Coping with a Child Who
Has Developmental Disabilities
Providing the highest quality pediatric occupational therapy to children across Texas in the comfort of their home or day care.
For parents of children with developmental disabilities, life can be a roller coaster. From therapy appointments to family and friends’ advice to researching information on the internet, you can be bombarded with various techniques for your child’s disability. This can cause parents of special needs children to experience depression, anxiety, fatigue, and insomnia. Therefore, self-care is essential to your child’s and your continued health.
What is a developmental disability and how many types are there?
The Texas Council for Developmental Disabilities describes someone with a developmental disability as an individual between birth and nine years old who has a substantial developmental delay or specific congenital or acquired condition.
There are four described types of developmental disabilities:
- Nervous system disabilities
- Sensory related disabilities
- Metabolic disabilities
- Degenerative disorders
What are some coping techniques for parents?
For the average parent, raising children while dealing with life’s everyday stresses can be challenging. Parents of children with developmental disabilities experience added stressors due to increased medical costs and disabilities’ social stigma. The best way to cope with the stresses associated with caring for a child with a disability is to consider your own importance in their development.
Learn your child’s specific disability
Become an expert for your children specific developmental disability to help give you peace of mind and allow you to advocate for your child when necessary. Learning about your child’s disability will ensure you provide the proper care for their needs to facilitate further growth and development.
Locate resources and programs for yourself
Whether virtually or in-person, it is crucial to find social support for yourself to deal with negative feelings. Online resources are also a great way to cope with emotions, discover new therapies, and make new friends for you and your child. The best thing you can do is reach out to other parents of children with similar disabilities to connect with individuals in similar situations.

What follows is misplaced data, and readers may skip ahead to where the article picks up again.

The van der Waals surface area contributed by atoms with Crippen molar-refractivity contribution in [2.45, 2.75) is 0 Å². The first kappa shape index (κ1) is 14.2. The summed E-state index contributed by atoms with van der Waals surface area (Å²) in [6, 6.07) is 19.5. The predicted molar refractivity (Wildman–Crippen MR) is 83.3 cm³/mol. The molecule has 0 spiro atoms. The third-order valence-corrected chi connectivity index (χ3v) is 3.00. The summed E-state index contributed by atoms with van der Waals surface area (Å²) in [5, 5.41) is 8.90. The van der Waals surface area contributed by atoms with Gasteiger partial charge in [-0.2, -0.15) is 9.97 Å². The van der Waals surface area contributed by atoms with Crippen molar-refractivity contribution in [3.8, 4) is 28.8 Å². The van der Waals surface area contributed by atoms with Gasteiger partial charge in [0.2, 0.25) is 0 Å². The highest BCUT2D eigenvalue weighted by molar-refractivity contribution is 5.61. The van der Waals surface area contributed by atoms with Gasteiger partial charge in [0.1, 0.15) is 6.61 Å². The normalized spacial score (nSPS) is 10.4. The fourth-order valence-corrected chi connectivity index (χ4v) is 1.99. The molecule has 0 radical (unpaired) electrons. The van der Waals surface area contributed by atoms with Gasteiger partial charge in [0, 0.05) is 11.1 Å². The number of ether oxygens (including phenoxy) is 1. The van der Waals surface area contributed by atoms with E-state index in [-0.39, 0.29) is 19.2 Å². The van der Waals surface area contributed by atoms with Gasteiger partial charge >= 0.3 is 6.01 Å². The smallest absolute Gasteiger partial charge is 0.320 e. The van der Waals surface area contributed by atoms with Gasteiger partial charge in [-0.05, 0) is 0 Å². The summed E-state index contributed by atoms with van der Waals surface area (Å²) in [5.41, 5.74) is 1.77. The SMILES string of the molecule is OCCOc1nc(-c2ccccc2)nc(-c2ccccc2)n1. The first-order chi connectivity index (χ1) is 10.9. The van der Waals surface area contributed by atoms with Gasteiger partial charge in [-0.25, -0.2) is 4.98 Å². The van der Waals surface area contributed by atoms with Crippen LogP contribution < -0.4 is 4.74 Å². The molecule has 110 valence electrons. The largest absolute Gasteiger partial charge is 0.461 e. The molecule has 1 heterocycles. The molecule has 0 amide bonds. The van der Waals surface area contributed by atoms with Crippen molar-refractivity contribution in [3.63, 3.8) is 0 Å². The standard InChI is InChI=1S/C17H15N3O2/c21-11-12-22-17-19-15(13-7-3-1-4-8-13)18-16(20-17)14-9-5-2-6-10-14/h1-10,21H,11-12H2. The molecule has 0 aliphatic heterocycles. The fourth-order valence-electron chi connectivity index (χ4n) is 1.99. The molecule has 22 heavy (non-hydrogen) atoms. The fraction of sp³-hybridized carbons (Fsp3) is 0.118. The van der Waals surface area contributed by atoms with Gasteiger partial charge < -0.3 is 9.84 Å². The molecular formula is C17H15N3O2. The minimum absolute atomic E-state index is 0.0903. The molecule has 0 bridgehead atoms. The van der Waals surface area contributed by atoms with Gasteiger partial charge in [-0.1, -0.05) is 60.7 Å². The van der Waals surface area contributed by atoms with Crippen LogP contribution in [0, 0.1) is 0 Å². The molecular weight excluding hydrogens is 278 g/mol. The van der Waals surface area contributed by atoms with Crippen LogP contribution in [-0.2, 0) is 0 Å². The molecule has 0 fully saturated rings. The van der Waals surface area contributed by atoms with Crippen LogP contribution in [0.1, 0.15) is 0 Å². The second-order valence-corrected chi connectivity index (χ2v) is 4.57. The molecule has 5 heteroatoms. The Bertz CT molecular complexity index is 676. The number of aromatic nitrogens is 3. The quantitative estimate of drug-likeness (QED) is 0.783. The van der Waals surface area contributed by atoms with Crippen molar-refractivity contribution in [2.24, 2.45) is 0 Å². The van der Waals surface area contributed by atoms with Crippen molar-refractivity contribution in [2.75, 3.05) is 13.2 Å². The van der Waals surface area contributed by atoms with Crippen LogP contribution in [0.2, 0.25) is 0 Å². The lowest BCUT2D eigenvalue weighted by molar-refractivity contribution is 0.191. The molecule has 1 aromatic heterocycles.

Communicate your feelings with family
Many people think suppressing emotions will give the appearance of control or strength. However, holding in feelings can have long-term adverse effects on your health, such as high blood pressure, heart disease, and an increased risk of diabetes. Be open and honest about yours and your child’s situation to mitigate potential health risks.
Stick with a daily routine
Finding a routine that works best for you and your child will create a sense of stability for everyone. Establishing a routine can also build your child’s confidence in tackling everyday tasks and help them meet developmental milestones with early intervention.
Make time for yourself
Planning time for the things you love can be as simple as watching an episode of your favorite TV show or reading a book chapter right before bedtime. Anything that takes you away from the pressures of your child’s developmental disability can relieve stress, build self-confidence, and reinvigorate mental processes.
How can Therapy 2000 help?
Therapy 2000’s team of therapists will listen to the needs of the families we support and encourage participation in their child’s care. We offer pediatric speech therapy, occupational therapy, and physical therapy for your child’s specific needs. Contact us today to determine how we can help you decide which treatment plan is right for your child.
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